Friday, September 21, 2012

Email Etiquette

Lawyers write millions of emails every day.  For many, including me, email is the preferred method of communication.  Below are some tips to make your email communications more effective and professional.

1. Do not send an email without a meaningful subject line.

Every email should have a meaningful subject line.  Subject lines should be descriptive enough to give the reader an idea about the contents of the email and to enable the reader to easily catalog or categorize the email once she receives it.  Subject lines like “meeting” and “discovery” should be avoided.  My “go to” subject line is the name of the case and the topic about which I’m writing. For example, some good subjects include:  

Mason v. Link the Cat, Inc.—Scheduling Depositions
Neculae v. Corbett d/b/a Sticky Fingers—Expert Report
General Liability Seminar—Coverage Issues PP Presentation  
July 17, 2012 Associate Seminar 

2. An email should be formatted like a short letter.

I know, I know, I can hear you all now—“Who has time to write emails that way?” It really doesn’t take much longer and makes a huge difference. All I really mean here is that emails should contain a greeting and a signature and be written using complete sentences. The greeting can be as simple as the person’s name and the signature can be as short as “thank you.” Just imagine that each and every email you send may end up attached to a motion one day. If you would be embarrassed for a judge to see your email, you need to rewrite it.



I am in receipt of your July 21, 2012 letter regarding the depositions of your clients. I am available to take those depositions on August 8, 2012. I will file the notices of deposition this week and will have my assistant obtain the services of a court reporter.

Thank you for your assistance in getting these depositions scheduled quickly. I will see you at your office on August 8, 2012.



I got your letter about the depos. We are good to go August 8. I’ll get the court reporter.


3. Keep your email as short as possible while providing all necessary information.

Emails should be short and to the point while containing all necessary information. Paragraphs should be short as well for ease of reading. If you are making multiple points in an email or listing multiple items, it is convenient to use numbered or bullet points. For example,

Dear Stephanie,

Thank you for speaking with me today about this case.

As we discussed, we are in the process of evaluating your client’s claim, but we have not received copies of all your client’s medical records for treatment related to the March 27, 2012 accident. Based on our conversation, I believe we are lacking records from the following providers:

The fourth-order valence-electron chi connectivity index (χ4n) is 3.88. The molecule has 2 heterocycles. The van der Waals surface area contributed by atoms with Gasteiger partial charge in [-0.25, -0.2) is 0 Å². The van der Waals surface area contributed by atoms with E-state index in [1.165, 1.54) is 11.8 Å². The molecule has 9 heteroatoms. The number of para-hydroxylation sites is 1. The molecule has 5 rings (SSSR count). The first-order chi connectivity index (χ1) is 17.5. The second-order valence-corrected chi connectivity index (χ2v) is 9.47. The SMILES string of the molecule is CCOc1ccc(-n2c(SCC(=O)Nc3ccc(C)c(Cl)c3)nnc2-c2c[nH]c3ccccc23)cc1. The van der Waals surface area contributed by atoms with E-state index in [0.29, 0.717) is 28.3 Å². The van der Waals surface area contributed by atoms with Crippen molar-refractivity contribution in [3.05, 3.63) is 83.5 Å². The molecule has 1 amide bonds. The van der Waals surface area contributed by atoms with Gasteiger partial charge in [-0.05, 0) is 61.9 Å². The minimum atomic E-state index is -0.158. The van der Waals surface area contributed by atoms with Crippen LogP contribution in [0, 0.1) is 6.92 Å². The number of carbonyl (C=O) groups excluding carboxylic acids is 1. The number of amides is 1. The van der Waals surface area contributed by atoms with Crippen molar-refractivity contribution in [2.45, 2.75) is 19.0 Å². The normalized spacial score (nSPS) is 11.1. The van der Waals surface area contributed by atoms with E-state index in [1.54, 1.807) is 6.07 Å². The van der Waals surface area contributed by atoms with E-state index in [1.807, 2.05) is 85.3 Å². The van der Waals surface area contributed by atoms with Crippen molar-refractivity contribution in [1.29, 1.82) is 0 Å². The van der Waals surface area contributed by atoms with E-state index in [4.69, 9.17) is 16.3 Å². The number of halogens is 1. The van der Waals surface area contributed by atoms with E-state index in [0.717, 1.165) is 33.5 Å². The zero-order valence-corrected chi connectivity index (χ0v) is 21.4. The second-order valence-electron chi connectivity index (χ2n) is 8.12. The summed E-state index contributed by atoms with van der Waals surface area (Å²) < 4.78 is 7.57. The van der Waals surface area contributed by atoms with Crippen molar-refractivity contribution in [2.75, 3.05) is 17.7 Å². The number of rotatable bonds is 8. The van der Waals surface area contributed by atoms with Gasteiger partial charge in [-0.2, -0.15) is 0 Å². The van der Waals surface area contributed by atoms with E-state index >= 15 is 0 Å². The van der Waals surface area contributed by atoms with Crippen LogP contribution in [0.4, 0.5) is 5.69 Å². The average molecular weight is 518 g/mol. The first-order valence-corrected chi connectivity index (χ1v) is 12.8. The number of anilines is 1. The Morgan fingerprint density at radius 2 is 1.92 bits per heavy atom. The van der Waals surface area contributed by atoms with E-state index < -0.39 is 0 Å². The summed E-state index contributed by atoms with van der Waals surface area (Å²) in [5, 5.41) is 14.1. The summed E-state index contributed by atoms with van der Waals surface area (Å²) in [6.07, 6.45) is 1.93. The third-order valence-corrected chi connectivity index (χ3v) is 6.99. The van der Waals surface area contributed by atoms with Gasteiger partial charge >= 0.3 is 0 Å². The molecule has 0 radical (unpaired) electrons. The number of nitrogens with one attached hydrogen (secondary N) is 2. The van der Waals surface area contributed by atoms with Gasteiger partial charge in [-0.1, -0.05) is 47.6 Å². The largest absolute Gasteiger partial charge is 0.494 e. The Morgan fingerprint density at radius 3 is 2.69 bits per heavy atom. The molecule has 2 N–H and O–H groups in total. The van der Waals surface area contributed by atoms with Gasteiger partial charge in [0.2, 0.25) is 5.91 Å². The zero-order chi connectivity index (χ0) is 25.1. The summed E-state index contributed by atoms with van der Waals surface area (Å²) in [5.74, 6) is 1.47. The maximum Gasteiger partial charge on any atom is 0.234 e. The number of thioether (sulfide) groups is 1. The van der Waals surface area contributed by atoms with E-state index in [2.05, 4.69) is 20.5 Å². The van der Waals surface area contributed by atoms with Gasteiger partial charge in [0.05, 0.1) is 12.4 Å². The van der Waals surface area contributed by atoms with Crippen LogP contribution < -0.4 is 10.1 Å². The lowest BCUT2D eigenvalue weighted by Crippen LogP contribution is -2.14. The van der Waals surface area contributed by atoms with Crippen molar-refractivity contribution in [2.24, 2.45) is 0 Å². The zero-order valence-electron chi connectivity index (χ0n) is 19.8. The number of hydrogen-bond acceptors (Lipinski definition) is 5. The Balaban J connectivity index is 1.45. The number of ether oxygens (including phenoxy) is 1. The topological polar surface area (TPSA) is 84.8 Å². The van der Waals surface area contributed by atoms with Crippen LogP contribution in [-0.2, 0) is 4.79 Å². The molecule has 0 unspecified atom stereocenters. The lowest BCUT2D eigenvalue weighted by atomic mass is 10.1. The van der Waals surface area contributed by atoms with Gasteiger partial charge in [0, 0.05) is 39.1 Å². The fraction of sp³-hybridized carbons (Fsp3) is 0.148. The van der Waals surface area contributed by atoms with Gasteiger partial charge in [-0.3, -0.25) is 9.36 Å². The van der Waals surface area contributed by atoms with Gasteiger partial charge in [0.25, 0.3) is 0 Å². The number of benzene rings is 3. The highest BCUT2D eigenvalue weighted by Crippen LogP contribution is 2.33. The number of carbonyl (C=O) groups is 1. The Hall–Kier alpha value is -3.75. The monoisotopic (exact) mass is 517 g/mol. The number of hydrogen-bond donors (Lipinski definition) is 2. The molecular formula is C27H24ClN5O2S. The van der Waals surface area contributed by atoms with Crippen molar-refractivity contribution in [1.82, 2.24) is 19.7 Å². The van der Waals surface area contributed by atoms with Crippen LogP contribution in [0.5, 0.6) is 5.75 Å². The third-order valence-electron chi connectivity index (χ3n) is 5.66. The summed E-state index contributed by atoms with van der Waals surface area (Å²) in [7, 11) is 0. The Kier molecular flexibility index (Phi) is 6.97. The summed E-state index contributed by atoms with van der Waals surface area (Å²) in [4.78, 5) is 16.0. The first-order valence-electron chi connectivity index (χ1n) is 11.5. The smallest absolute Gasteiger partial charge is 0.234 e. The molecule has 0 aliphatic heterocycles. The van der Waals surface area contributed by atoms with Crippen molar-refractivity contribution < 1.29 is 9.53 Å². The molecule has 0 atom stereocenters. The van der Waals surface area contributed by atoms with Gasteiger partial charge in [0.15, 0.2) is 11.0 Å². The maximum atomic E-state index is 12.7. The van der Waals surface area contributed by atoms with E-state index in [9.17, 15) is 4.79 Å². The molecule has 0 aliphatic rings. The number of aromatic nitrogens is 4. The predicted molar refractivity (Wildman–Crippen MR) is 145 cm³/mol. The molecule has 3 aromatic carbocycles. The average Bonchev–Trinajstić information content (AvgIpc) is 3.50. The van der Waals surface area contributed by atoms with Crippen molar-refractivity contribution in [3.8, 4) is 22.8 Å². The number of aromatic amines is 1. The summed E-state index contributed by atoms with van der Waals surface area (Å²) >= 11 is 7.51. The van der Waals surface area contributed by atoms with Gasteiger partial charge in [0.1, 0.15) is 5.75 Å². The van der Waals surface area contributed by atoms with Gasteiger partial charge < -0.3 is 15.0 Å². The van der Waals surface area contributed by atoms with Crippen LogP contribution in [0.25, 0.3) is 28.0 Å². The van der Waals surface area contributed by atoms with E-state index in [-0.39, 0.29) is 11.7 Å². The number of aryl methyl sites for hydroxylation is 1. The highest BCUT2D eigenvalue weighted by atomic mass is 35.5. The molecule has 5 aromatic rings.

1. Atlanta Medical Center;
2. Resurgens Orthopaedics;
3. Atlanta Family Medicine; and
4. CVS Pharmacy

I understand you have copies of these four sets of records. To minimize copying costs, please send a disc with those records to my attention at the address below.

Thank you. I look forward to receiving the records soon.


4. Use spell check.

As with letters, pleadings, and any other professional documents, you should use your spell check feature.  You would be amazed how many people use spell check functions religiously on documents typed in a word processing program, but never use them for emails.  Don’t, however, rely solely on spell check features.  Proofread emails just like you would other documents.

5. If you are looking for a response, tell the reader the response you want.

People are not mind-readers, and the easier it is for your recipient to respond to your email, the more likely he will be to do so.  If you send an email with the expectation of a response, specify the response you want. For example,

RE:   Berthelsen v. Burke—Burke Release

Dear William,

As you know, I represent ABC Insurance Company in the above-referenced matter.  It is my understanding that State Farm Insurance Company has paid $25,000 to settle Mr. Berthelsen’s claims against Ms. Burke pursuant to a limited liability release.  At your earliest convenience, please forward me a copy of the signed release.  Please feel free to email the release if that is more convenient.

Thank you.

6. Important communications should still be put in letters.

This may seem a little old-fashioned, but I absolutely abide by this rule, for a couple of reasons.  First, I use letters to communicate the seriousness of the information I’m providing.  I believe people take letters more seriously than emails.  It’s also much easier to say “I never got your email—it must have gotten caught in my spam filter” than to say “I never got your letter even though you sent it to me at my office address and I’ve received every other letter you’ve sent me.”  Second, I believe important communications should contain a handwritten signature.  Many secretaries draft and/or send emails on behalf of the attorneys for whom they work, and sometimes I’m not sure whether the email I’m receiving is really from the attorney.

Aren’t all communications important, you ask?  Of course, but some are more important than others.  While there is no set “list,” here’s a list of sample topics that I deem important enough to warrant a letter, as opposed to an email:

-Settlement communications
-Rule 6.4 letters; and
-Discussions about conduct that may later require a motion.  For example, if I think I might eventually have to file a motion to compel discovery responses or compel someone to attend a deposition, I put all communications warning that I intend to make such a filing in letters rather than emails. 

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